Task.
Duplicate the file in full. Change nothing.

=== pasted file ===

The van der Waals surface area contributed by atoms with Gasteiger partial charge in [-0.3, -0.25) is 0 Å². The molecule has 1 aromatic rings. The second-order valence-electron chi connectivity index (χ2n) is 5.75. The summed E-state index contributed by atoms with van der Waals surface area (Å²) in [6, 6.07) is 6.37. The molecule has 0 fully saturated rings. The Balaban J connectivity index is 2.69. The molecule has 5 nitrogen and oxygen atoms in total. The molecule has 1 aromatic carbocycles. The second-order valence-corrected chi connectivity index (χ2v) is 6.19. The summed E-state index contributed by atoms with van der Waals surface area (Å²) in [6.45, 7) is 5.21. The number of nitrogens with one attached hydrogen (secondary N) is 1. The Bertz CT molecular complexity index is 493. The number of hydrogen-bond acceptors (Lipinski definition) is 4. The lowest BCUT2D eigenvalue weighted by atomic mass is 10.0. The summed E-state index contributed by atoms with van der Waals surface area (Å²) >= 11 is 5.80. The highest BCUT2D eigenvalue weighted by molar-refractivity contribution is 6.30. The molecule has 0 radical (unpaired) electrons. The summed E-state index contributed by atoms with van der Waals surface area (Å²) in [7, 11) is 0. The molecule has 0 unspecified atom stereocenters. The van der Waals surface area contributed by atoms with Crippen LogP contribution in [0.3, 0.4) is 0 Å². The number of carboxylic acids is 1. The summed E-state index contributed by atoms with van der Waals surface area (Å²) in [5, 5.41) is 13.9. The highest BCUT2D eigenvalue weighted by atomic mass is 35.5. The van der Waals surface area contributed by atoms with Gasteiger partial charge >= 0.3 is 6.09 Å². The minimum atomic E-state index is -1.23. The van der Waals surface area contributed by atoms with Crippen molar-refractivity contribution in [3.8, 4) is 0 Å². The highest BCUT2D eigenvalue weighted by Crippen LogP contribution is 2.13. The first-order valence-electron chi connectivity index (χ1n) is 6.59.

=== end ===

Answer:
The van der Waals surface area contributed by atoms with Gasteiger partial charge in [-0.3, -0.25) is 0 Å². The molecule has 1 aromatic rings. The second-order valence-electron chi connectivity index (χ2n) is 5.75. The summed E-state index contributed by atoms with van der Waals surface area (Å²) in [6, 6.07) is 6.37. The molecule has 0 fully saturated rings. The Balaban J connectivity index is 2.69. The molecule has 5 nitrogen and oxygen atoms in total. The molecule has 1 aromatic carbocycles. The second-order valence-corrected chi connectivity index (χ2v) is 6.19. The summed E-state index contributed by atoms with van der Waals surface area (Å²) in [6.45, 7) is 5.21. The number of nitrogens with one attached hydrogen (secondary N) is 1. The Bertz CT molecular complexity index is 493. The number of hydrogen-bond acceptors (Lipinski definition) is 4. The lowest BCUT2D eigenvalue weighted by atomic mass is 10.0. The summed E-state index contributed by atoms with van der Waals surface area (Å²) >= 11 is 5.80. The highest BCUT2D eigenvalue weighted by molar-refractivity contribution is 6.30. The molecule has 0 radical (unpaired) electrons. The summed E-state index contributed by atoms with van der Waals surface area (Å²) in [7, 11) is 0. The molecule has 0 unspecified atom stereocenters. The van der Waals surface area contributed by atoms with Crippen LogP contribution in [0.3, 0.4) is 0 Å². The number of carboxylic acids is 1. The summed E-state index contributed by atoms with van der Waals surface area (Å²) in [5, 5.41) is 13.9. The highest BCUT2D eigenvalue weighted by atomic mass is 35.5. The van der Waals surface area contributed by atoms with Gasteiger partial charge >= 0.3 is 6.09 Å². The minimum atomic E-state index is -1.23. The van der Waals surface area contributed by atoms with Crippen molar-refractivity contribution in [3.8, 4) is 0 Å². The highest BCUT2D eigenvalue weighted by Crippen LogP contribution is 2.13. The first-order valence-electron chi connectivity index (χ1n) is 6.59.